Ex 8. Learn, improve and repeat
After the sesion it's time to review the prototyping session for any learnings you can use. Split these into:
- Must fix - anything that causes your users a blocker to using your product or service at all (i.e. a website for visually impaired users that doesn't work well with the most popular screen readers such as JAWS).
- Actionable insights - these are points that have arisen that are not blocking a goal being acheived but that you could act on and provide a significant experience improvement to your future users.
- Bubble points – these are things that have come up with during the session that you may want to explore deeper. As these are often not easy to pinpoint or act on insights, they can be easier to digest if you transform them into How Might We questions. Discard them if they are a distraction but prioritise them if they have given you some insider insight that may transform your understanding of how to solve your core problem for your user group.
Take the learnings you have digested and act on them. Make any must fixes and see how you can implement the actionable insights. With the bubble points, did they fundamentally change how you will approach fixing this problem for your user group? If so, build a new prototype that will allow you to test if this solution may work better.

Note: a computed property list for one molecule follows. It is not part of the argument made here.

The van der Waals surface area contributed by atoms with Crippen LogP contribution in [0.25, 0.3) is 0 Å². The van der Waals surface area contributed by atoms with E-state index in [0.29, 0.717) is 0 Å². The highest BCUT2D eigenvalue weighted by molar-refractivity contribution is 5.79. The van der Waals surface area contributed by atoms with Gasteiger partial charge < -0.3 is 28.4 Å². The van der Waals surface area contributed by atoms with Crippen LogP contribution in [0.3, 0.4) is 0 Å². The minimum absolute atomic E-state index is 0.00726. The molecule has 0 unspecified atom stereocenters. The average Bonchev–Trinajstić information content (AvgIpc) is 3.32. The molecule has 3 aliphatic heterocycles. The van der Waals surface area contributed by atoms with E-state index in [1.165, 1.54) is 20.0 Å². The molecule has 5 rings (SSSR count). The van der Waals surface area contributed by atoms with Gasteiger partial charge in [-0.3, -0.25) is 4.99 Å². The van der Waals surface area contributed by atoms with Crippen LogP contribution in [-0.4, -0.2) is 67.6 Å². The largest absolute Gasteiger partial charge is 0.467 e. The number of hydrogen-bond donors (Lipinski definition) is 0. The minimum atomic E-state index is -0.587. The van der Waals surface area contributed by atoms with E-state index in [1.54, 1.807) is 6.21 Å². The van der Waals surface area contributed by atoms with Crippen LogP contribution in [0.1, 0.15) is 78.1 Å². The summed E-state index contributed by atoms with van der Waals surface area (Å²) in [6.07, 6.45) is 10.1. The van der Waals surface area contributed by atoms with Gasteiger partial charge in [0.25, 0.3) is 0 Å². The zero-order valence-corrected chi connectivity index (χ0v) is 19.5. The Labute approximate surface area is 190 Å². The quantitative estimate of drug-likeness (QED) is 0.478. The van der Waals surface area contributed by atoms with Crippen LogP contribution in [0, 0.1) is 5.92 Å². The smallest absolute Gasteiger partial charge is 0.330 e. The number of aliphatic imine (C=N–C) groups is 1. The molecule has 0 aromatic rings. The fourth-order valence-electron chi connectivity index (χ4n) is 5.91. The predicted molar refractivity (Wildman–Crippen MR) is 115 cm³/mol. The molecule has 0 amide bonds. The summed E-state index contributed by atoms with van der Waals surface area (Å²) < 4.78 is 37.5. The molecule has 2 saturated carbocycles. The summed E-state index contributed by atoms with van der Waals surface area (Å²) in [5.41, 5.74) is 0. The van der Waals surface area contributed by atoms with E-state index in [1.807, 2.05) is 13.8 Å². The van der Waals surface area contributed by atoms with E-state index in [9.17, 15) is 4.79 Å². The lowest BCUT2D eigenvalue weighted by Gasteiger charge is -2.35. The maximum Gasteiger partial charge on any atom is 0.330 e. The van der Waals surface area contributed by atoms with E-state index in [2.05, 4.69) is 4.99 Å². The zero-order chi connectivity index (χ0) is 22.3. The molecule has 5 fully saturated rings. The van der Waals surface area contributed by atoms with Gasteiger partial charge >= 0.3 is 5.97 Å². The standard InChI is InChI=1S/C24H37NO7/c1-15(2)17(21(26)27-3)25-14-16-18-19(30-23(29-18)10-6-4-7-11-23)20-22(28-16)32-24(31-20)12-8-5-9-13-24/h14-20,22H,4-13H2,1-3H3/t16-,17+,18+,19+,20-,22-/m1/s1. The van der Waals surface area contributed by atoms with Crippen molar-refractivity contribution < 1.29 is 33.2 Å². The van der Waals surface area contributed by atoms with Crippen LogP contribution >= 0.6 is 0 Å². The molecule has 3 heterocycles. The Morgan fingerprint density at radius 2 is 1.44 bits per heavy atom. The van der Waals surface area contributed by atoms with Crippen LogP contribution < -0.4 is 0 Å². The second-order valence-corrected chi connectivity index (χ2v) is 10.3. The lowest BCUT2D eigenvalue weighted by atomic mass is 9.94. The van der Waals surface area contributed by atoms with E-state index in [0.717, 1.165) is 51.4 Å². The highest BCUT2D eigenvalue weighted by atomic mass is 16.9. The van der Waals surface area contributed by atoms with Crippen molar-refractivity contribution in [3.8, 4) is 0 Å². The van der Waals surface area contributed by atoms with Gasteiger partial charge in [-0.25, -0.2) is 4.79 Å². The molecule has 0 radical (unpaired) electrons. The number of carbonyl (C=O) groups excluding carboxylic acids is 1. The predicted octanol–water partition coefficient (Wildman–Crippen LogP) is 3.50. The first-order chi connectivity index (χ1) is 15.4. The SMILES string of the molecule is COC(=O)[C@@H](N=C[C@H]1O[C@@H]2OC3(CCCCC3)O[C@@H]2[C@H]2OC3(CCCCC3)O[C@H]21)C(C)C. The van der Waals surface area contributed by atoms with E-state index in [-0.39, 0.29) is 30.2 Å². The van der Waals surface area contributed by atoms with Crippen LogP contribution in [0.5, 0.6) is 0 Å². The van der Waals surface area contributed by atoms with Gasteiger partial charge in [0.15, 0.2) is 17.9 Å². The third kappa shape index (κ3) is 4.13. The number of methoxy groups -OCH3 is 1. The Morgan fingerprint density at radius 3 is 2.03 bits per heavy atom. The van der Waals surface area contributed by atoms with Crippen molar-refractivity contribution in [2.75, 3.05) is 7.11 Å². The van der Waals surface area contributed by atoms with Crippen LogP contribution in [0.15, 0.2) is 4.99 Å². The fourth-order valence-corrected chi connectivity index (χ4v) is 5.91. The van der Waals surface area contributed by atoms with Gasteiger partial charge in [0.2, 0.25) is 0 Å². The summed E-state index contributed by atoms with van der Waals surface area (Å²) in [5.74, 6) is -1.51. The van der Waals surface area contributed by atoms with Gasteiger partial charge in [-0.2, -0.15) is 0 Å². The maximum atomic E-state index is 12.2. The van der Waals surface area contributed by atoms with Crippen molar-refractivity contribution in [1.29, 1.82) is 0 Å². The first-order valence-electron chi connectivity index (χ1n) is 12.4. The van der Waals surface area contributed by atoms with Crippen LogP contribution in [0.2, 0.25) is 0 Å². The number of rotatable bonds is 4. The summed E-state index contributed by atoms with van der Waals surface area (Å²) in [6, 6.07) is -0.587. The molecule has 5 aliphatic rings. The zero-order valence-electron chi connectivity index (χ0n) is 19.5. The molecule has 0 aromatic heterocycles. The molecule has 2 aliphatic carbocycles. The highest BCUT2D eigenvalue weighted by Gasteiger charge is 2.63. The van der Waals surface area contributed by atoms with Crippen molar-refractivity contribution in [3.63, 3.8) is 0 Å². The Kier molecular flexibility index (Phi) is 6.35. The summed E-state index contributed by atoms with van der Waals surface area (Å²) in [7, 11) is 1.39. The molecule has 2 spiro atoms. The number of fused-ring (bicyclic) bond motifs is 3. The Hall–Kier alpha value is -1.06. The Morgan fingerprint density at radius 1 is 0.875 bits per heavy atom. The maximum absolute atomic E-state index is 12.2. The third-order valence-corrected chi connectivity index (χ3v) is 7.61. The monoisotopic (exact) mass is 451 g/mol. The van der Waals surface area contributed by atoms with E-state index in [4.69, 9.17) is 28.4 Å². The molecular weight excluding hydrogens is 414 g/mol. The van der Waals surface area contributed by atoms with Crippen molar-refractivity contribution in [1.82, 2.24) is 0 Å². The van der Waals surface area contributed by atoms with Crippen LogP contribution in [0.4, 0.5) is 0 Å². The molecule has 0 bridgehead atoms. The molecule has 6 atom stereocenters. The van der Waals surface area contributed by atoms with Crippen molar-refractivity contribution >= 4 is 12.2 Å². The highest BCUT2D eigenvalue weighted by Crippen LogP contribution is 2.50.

Once you've improved your prototype, it's time to get it in front of users again and implement new learnings.
In truth, this varies widely depending on the product or service you are delivering and the philosophy of your organisation. My preferred route is to not have a 'go live' date but rather flesh out scrappy prototypes into higher fidelity pilots and accidentally go live in, unwhittingly, in the process. This is not a method that well-established organisations enjoy but it is a method that moves you to action faster and that remove the fear of launch. In fact, I never stop seeing products and services as prototypes as it encourages me to maintain an improvement and innovation mindset.